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The pound took hits and was the worst-performing currency of the morning London session, thanks to the U.K.’s disappointing PMI report, as well as Brexit-related jitters and concerns over British PM Theresa May’s leadership.

The Aussie also took hits and was the second biggest loser of the session, likely because of the risk-off vibes.

Speaking of risk sentiment, the risk-off vibes in Europe likely helped to drive up demand for the safe-haven currencies (CHF, USD, JPY). Demand for the Swissy was notably stronger, though.

Other than those, the euro is also noteworthy since the euro showed weakness before the morning London session rolled around, thanks to comments from Italy’s Borghi.

The euro managed to win out against the Aussie and the pound, though. Even so, it still closed out the session in third-to-last place since there was some follow-through selling on most EUR pairs.

  • U.K. Nationwide HPI m/m: 0.3% vs. 0.2% expected, -0.5% previous
  • Australian commodity prices y/y: 4.8% vs. 6.6% previous
  • Spanish unemployment change: 20.4K vs. 28.2K expected, 47.0K previous
  • U.K. construction PMI: 52.1 vs. 52.8 expected, 52.9 previous
  • Euro Zone PPI m/m: 0.3% vs. 0.2% expected, 0.7% previous

Major Events/Reports:

Italy’s Borghi speaks

Claudio Borghi, the President of the Budget Committee in Italy’s Chamber of Deputies, was speaking earlier. And he said some rather distressing things since he openly said that Italy should leave the Euro Zone.

Here are the relevant comments:

“I’m totally convinced that Italy would resolve most of its problems with its own currency.”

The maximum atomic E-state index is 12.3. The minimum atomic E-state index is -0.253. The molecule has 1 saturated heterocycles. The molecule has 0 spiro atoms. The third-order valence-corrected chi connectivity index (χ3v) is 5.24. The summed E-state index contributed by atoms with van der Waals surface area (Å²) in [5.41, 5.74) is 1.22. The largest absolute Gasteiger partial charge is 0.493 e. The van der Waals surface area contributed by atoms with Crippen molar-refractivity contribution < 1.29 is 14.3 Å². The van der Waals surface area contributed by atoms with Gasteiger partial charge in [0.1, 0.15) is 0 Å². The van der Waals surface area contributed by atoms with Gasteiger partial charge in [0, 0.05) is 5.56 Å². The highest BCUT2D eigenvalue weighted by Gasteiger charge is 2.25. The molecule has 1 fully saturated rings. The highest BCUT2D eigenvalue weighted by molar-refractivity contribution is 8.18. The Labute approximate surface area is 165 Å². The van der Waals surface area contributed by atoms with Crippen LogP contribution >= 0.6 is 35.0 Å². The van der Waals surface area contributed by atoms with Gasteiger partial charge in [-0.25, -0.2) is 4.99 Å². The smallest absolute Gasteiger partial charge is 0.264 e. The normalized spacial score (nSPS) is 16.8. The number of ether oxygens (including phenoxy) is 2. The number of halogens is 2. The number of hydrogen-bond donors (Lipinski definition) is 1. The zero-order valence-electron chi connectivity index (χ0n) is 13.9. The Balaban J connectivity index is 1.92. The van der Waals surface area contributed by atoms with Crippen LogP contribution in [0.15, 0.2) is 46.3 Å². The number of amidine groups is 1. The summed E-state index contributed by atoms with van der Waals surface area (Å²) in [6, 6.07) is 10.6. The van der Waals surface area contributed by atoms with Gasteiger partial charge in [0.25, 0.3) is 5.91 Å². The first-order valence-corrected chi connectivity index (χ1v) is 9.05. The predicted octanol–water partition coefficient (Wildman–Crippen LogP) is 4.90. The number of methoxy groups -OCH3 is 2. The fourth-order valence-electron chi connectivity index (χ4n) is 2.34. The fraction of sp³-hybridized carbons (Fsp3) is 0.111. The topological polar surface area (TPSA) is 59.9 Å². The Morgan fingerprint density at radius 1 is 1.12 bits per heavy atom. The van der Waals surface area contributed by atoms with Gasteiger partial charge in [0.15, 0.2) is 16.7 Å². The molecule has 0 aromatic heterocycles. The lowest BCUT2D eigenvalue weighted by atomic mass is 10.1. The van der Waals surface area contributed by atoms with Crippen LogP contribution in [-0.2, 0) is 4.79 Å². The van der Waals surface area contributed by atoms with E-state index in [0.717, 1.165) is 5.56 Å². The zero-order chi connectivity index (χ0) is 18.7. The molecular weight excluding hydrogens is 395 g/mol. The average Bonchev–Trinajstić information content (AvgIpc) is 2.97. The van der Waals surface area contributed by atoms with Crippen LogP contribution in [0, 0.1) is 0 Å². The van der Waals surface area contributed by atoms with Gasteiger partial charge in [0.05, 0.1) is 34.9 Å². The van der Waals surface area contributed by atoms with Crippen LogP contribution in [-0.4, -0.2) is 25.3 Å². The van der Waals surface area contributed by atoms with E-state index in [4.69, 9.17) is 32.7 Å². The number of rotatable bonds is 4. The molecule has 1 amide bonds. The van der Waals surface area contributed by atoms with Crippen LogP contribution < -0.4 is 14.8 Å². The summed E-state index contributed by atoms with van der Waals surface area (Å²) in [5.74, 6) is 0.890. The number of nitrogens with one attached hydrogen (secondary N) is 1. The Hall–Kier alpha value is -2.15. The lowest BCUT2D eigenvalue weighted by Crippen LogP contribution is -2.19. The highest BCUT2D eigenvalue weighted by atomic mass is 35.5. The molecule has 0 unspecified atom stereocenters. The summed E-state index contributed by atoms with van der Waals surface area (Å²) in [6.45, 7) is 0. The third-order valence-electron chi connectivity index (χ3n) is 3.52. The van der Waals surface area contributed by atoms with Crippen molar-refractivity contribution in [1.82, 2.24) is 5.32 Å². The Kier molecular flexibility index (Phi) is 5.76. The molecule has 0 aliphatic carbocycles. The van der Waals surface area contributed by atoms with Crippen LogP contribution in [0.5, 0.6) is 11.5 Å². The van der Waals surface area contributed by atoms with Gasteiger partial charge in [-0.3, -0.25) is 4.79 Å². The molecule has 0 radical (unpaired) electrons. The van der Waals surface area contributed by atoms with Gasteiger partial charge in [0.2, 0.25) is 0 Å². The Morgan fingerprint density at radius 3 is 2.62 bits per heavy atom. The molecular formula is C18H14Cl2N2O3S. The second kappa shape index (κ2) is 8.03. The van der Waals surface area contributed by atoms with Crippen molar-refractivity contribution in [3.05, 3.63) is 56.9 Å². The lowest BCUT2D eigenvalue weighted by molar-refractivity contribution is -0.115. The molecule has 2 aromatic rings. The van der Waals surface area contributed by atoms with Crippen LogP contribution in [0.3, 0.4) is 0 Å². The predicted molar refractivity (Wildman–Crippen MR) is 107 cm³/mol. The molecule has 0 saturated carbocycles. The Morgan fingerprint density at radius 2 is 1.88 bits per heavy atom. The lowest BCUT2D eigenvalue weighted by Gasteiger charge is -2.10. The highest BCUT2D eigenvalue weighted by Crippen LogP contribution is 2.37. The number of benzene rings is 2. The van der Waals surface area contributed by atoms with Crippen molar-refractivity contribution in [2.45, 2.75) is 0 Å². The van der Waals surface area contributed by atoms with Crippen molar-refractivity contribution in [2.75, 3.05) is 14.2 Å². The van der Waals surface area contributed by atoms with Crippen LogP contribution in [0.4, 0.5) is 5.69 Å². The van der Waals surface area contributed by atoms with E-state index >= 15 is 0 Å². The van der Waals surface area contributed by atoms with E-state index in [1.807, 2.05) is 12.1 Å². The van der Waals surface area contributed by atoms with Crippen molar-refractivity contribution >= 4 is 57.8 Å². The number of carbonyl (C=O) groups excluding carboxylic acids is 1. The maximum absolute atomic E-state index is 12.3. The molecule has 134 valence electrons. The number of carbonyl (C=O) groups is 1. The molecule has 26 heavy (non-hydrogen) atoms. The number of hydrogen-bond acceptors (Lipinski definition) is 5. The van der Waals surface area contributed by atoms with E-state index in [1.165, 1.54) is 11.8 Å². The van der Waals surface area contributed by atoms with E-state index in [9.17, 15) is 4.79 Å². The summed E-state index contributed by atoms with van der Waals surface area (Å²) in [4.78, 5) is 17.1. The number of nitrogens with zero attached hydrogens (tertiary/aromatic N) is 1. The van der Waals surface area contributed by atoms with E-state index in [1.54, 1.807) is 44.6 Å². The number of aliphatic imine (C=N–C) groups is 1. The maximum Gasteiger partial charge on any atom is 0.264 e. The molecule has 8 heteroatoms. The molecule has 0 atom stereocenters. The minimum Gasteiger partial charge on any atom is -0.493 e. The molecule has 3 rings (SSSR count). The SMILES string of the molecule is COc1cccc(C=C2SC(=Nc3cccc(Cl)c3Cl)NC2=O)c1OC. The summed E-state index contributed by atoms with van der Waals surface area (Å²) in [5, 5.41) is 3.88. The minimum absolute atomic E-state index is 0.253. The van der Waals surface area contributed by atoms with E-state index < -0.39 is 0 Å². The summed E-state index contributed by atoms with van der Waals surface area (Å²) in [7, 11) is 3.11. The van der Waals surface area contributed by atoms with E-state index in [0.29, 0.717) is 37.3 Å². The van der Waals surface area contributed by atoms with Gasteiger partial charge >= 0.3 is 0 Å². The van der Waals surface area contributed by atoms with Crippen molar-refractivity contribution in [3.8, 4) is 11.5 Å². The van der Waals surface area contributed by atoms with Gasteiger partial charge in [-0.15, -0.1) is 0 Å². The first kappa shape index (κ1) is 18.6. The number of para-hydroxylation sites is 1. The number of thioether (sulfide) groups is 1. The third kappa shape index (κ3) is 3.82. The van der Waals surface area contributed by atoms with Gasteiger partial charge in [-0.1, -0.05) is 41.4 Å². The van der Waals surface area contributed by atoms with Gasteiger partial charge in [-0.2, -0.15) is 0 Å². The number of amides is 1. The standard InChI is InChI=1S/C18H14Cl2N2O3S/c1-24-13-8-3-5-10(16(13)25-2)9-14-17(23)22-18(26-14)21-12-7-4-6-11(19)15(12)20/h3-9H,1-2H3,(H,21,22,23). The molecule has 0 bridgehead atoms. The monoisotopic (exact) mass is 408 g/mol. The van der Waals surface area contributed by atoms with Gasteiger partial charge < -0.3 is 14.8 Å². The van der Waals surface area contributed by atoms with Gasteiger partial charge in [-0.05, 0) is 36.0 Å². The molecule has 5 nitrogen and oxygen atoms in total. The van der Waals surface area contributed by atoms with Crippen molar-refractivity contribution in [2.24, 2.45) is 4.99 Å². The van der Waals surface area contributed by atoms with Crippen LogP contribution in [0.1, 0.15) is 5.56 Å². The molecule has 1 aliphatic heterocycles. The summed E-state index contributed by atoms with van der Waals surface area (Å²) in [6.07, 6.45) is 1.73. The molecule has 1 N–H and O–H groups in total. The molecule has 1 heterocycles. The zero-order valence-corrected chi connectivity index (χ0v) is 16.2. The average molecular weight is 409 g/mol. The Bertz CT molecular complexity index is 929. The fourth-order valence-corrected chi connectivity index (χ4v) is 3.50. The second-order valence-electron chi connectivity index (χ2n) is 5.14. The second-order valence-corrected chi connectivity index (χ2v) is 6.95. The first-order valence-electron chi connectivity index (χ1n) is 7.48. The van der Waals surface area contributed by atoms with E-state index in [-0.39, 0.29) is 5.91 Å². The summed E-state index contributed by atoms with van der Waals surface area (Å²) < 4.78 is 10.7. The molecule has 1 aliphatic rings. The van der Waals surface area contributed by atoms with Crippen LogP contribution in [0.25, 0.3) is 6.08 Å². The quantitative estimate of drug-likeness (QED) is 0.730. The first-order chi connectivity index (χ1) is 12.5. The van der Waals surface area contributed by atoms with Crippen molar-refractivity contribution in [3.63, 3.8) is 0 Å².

“Having control of one’s own means in monetary policy is a necessary condition – although not sufficient – to carry out the ambitious and enormous project of renewal.”

However, he also toned down his comments, saying that Italy is trying to play nice with the E.U.

“If we had objectively wanted to clash with the European Union to get this outcome, we would have declared a 3.1% deficit, not a 2.4% one.”

And in a later Bloomberg interview, he was asked about his anti-euro comments, and Borghi admitted that he personally dislikes the euro and wants Italy to leave the euro.

However, Borghi also stressed that the Italian government’s official policy is that:

“There is no plan whatsoever for leaving the euro within this government, regardless of my personal conviction.”

Italy’s Conte speaks

Italian PM Giuseppe Conte got some press time after Borghi spoke. And Conte used that opportunity to reiterate the Italian government’s official position that:

“The euro is our currency and it is indispensable for us.”

“Any other statement that gives another assessment should be considered a free, arbitrary opinion that has nothing to do with the policy of the government I preside over, because it is not contemplated in the contract that is fundamental to this government experience.”

U.K. construction PMI

The U.K.’s September construction PMI report was a disappointment since it showed that the headline reading. fell from 52.9 to a six-month low of 52.1. The market was only expecting a downtick to 52.8. Also, the weaker reading marks the second consecutive month of ever weaker readings.